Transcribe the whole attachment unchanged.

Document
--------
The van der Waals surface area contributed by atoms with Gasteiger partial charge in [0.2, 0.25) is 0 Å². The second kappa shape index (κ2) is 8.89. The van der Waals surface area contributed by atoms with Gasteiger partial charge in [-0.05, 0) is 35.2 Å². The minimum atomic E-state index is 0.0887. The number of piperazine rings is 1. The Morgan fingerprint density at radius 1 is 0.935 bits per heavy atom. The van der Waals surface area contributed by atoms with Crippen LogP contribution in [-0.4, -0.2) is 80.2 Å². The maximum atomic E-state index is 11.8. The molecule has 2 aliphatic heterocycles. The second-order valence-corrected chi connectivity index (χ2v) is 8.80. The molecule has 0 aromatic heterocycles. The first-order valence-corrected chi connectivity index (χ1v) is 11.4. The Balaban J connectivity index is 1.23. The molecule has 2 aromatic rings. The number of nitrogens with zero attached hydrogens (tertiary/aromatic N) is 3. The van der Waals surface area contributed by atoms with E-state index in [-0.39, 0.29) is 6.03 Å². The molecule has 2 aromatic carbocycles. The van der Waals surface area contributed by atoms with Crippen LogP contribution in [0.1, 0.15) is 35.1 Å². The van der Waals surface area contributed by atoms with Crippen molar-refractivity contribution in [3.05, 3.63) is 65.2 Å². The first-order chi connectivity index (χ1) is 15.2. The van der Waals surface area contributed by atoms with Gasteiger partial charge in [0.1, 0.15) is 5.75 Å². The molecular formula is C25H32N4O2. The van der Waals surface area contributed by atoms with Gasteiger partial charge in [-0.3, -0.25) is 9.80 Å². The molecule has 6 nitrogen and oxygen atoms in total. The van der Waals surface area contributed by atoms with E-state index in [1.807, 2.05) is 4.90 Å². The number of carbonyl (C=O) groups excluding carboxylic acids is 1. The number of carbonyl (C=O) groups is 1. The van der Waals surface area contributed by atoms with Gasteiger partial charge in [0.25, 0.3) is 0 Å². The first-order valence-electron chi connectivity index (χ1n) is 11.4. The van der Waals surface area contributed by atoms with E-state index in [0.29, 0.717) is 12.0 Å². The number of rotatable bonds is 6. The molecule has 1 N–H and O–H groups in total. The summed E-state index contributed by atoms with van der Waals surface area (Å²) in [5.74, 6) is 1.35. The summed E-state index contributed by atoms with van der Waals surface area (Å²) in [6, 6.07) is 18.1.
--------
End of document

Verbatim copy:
The van der Waals surface area contributed by atoms with Gasteiger partial charge in [0.2, 0.25) is 0 Å². The second kappa shape index (κ2) is 8.89. The van der Waals surface area contributed by atoms with Gasteiger partial charge in [-0.05, 0) is 35.2 Å². The minimum atomic E-state index is 0.0887. The number of piperazine rings is 1. The Morgan fingerprint density at radius 1 is 0.935 bits per heavy atom. The van der Waals surface area contributed by atoms with Crippen LogP contribution in [-0.4, -0.2) is 80.2 Å². The maximum atomic E-state index is 11.8. The molecule has 2 aliphatic heterocycles. The second-order valence-corrected chi connectivity index (χ2v) is 8.80. The molecule has 0 aromatic heterocycles. The first-order valence-corrected chi connectivity index (χ1v) is 11.4. The Balaban J connectivity index is 1.23. The molecule has 2 aromatic rings. The number of nitrogens with zero attached hydrogens (tertiary/aromatic N) is 3. The van der Waals surface area contributed by atoms with E-state index in [-0.39, 0.29) is 6.03 Å². The molecule has 2 aromatic carbocycles. The van der Waals surface area contributed by atoms with Crippen LogP contribution in [0.1, 0.15) is 35.1 Å². The van der Waals surface area contributed by atoms with Crippen molar-refractivity contribution in [3.05, 3.63) is 65.2 Å². The first-order chi connectivity index (χ1) is 15.2. The van der Waals surface area contributed by atoms with Gasteiger partial charge in [0.1, 0.15) is 5.75 Å². The molecular formula is C25H32N4O2. The van der Waals surface area contributed by atoms with Gasteiger partial charge in [-0.3, -0.25) is 9.80 Å². The molecule has 6 nitrogen and oxygen atoms in total. The van der Waals surface area contributed by atoms with E-state index in [1.807, 2.05) is 4.90 Å². The number of carbonyl (C=O) groups excluding carboxylic acids is 1. The number of carbonyl (C=O) groups is 1. The van der Waals surface area contributed by atoms with Gasteiger partial charge in [0.25, 0.3) is 0 Å². The first-order valence-electron chi connectivity index (χ1n) is 11.4. The van der Waals surface area contributed by atoms with E-state index in [0.29, 0.717) is 12.0 Å². The number of rotatable bonds is 6. The molecule has 1 N–H and O–H groups in total. The summed E-state index contributed by atoms with van der Waals surface area (Å²) in [5.74, 6) is 1.35. The summed E-state index contributed by atoms with van der Waals surface area (Å²) in [6, 6.07) is 18.1.